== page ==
Millican Hall

Students taking graduation photos walk past the Reflecting Pond in front of Millican Hall.

UCF will distribute millions of dollars in CARES Act emergency aid to students impacted by the COVID-19 pandemic according to a statement from Dr. Maribeth Ehasz, Vice President of Student Development and Enrollment Services.

18,514 UCF students met eligibility criteria in the first round of emergency aid and $16,715,854 will be distributed among them, Ehasz said. The maximum award levels are $950 for "Pell-eligible UCF students" and $900 for "non-Pell-eligible UCF students," according to the CARES Act disbursement information.

Congress enacted the CARES Act on March 27 to distribute $2.3 trillion in federal aid as a result of COVID-19; a $30.75 billion "Education Stabilization Fund" was set aside for institutions of higher education such as colleges and universities, according to H.R. 748-284.

A total of $51,071,250 of CARES Act funding was allotted to UCF, more than any other state university and the fourth-most awarded IHE in the nation, with a minimum of $25,535,625 to be awarded in emergency financial aid grants to UCF students, according to the U.S. Department of Education.

In late April, UCF announced that more than $25 million in aid from their share of the CARES Act would be distributed to "eligible students who need it most," according to a university bulletin.

"I know COVID-19 has presented many challenges for students on their paths to academic and career success," Ehasz said. "I am happy to share that starting today, UCF will take the next step in providing financial relief to eligible students who completed the application for the CARES Act."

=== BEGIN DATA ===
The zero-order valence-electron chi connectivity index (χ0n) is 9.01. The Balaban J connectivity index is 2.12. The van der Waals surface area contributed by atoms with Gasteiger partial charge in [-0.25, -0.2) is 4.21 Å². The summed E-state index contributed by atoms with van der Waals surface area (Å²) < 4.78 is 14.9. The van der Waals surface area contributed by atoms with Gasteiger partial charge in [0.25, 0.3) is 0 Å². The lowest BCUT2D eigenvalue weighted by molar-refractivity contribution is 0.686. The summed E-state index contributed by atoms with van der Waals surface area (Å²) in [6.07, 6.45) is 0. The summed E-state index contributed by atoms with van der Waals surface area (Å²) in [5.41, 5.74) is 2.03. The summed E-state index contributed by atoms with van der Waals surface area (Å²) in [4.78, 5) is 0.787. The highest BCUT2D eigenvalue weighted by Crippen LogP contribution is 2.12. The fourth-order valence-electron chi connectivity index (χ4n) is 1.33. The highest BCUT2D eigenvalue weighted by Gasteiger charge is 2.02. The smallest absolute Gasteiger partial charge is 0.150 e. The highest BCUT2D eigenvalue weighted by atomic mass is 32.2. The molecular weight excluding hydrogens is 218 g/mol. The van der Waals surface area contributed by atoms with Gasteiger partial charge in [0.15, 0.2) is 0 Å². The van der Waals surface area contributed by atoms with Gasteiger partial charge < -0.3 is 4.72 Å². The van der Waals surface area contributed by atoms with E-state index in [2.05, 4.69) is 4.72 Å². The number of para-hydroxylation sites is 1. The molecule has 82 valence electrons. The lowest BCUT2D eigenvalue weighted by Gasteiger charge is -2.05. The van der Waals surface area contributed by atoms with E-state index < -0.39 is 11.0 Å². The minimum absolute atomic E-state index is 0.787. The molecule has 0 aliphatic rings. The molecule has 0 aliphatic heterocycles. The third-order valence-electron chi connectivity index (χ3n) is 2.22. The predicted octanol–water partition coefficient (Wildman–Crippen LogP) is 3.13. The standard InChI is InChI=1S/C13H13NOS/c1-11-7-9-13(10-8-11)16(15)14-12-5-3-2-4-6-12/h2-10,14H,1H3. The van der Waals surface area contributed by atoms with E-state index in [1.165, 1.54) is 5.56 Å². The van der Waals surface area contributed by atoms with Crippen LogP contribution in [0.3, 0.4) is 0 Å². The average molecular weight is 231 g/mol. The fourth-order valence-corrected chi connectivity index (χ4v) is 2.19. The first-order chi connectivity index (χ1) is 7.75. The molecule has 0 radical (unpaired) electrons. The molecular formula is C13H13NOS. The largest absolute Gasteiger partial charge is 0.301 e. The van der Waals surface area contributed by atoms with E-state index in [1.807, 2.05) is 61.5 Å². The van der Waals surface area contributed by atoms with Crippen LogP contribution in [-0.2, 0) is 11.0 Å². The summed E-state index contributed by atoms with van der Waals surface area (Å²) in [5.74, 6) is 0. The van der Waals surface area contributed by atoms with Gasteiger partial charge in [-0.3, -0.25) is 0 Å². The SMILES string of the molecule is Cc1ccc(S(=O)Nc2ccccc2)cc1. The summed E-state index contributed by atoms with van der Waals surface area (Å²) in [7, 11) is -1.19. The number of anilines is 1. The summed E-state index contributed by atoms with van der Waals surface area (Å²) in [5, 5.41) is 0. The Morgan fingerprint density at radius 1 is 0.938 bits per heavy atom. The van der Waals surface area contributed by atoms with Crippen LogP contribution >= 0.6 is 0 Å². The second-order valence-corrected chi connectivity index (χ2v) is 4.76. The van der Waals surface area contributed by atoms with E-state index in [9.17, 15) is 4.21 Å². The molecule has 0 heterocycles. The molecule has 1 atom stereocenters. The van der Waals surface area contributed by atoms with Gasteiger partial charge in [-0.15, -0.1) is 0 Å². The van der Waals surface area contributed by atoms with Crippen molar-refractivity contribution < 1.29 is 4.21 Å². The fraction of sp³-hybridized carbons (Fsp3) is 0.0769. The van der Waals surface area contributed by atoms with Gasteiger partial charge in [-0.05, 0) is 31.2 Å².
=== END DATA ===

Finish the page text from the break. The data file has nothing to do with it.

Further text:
All applicants will receive a message to their Knights email account to notify them of their qualification status, and those who don't receive aid may appeal when a second round of funding begins later this month, Ehasz said.

The second round of CARES Act funding, with no clear date and more information to come "in the weeks ahead," is meant for students who missed the first window or did not receive enough funding to cover expenses, Ehasz said.

"When possible, UCF worked to provide funding in the amount each applicant requested up to the maximum award available," Ehasz said. "Individual review of each application has been a time-consuming process, but we believe this is the best way to be equitable with the disbursement of these funds."

While some students will receive as much as $950, requests ranged from as low as nine dollars to as much as $30,000, and students who requested less than the maximum will receive the lesser amount, according to CARES Act disbursement information.

According to Ehasz's statement, further updates will be published to UCF's coronavirus website and sent to all applicants' Knights email accounts.

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